After only six months in operation, a much vaunted streaming service has been scuttled in one of the most high-profile corporate failures in years.
After only six months in operation, the much vaunted $2.4 billion ($US1.8 billion) streaming service Quibi is calling it quits.
According to the Wall Street Journal, co-founder Jeffrey Katzenberg called investors to tell them the service is shutting down. The report said Katzenberg and Whitman made the decision to scuttle Quibi and return what money they could to investors rather than prolong the inevitable.
The quick death of Quibi will go down as one of the most high-profile and embarrassing corporate failures this century so far. Investors in Quibi had so much misplaced faith in Katzenberg and fellow founder Meg Whitman’s idea, they put billions behind the venture.
Katzenberg is the co-founder of Dreamworks studios while Whitman was the head of Hewlett Packard and a former presidential candidate.
Despite paying above-market rates to sign on a slew of big-name celebrities including Reese Witherspoon, Chrissy Tiegan, Kevin Hart, Anna Kendrick, Liam Hemsworth, LeBron James and Bill Murray, Quibi never took off with audiences.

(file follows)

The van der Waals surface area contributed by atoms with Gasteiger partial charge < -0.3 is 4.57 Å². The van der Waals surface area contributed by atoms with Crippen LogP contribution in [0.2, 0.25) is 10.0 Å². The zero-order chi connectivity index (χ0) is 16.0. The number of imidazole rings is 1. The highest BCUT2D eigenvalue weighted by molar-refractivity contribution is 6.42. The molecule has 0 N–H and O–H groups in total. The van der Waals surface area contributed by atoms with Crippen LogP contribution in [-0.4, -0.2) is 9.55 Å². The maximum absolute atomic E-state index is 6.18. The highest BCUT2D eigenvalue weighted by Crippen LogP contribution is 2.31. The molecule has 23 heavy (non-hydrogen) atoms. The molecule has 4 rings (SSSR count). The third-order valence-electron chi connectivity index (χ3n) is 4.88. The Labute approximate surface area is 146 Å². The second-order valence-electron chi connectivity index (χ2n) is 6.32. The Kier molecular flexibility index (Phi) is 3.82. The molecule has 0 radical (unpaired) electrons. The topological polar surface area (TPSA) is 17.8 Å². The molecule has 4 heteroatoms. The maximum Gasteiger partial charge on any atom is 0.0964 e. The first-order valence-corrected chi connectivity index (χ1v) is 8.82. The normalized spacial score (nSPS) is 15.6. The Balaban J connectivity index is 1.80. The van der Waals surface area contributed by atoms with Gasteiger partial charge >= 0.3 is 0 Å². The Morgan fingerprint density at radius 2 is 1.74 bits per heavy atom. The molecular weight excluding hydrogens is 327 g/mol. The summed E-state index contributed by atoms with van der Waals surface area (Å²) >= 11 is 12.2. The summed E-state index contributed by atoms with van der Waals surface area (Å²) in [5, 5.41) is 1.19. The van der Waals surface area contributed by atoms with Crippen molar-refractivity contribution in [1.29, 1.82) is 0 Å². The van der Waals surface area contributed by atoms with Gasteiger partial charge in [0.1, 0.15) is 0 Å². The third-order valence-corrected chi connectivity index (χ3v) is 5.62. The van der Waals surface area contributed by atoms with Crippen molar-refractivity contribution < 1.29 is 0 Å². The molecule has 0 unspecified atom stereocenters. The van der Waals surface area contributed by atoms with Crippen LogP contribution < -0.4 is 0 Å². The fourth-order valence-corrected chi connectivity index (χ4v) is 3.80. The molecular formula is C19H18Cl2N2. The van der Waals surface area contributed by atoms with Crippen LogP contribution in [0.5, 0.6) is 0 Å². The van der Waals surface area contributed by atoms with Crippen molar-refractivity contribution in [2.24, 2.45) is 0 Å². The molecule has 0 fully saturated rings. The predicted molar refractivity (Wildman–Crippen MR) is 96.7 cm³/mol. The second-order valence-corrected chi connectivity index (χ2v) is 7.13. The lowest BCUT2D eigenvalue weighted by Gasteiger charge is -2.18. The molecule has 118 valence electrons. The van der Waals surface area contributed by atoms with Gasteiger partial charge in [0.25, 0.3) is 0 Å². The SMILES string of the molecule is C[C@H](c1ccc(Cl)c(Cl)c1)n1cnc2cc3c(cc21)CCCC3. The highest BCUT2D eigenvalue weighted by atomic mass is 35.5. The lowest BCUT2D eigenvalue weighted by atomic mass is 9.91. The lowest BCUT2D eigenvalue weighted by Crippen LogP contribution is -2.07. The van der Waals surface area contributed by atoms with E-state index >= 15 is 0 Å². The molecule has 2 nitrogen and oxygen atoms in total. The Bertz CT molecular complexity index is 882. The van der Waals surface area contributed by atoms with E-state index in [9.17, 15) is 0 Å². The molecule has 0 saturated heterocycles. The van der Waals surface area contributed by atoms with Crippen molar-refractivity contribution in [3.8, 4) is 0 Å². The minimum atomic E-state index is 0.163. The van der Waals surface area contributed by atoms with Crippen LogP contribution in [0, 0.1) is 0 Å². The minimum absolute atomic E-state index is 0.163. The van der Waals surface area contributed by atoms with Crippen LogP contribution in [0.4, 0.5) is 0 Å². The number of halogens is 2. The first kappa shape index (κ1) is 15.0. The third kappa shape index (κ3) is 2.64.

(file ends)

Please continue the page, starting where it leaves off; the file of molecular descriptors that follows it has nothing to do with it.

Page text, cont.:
Katzenberg and Whitman made the decision to forge ahead with Quibi’s launch timetable despite it coinciding with pandemic lockdowns in their key markets including the US.
Consumers didn’t know what to make of a service that could only be watched on small screens at a time when they were spending time at home. The platform only added the capability to watch its content on TV screens at a later time.
Even Quibi’s generous 90-day trial period did little to entice audiences. According to Deadline, the service only converted 8 per cent of its sign-ups to paid subscribers – though Quibi sources denied it at the time.
Other streaming services such as Netflix found their viewership increased during the lockdown, although Netflix failed to hit subscriber targets for its most recent earnings report.
Quibi had quietly launched in Australia alongside the US with the app available on the first day, but did not officially launch here until August when subscription prices were offered at a lower rate of $6.99 a month.
Whitman said to Deadline: “Jeffrey and I have been clear-eyed at the data and said what’s the right thing to do. In order to get scale we would have to raise more capital, a lot more capital and we would need to be raising it in the first part of next year.
“And we don’t think that we would have the data and the metrics to support another capital raise at that point.”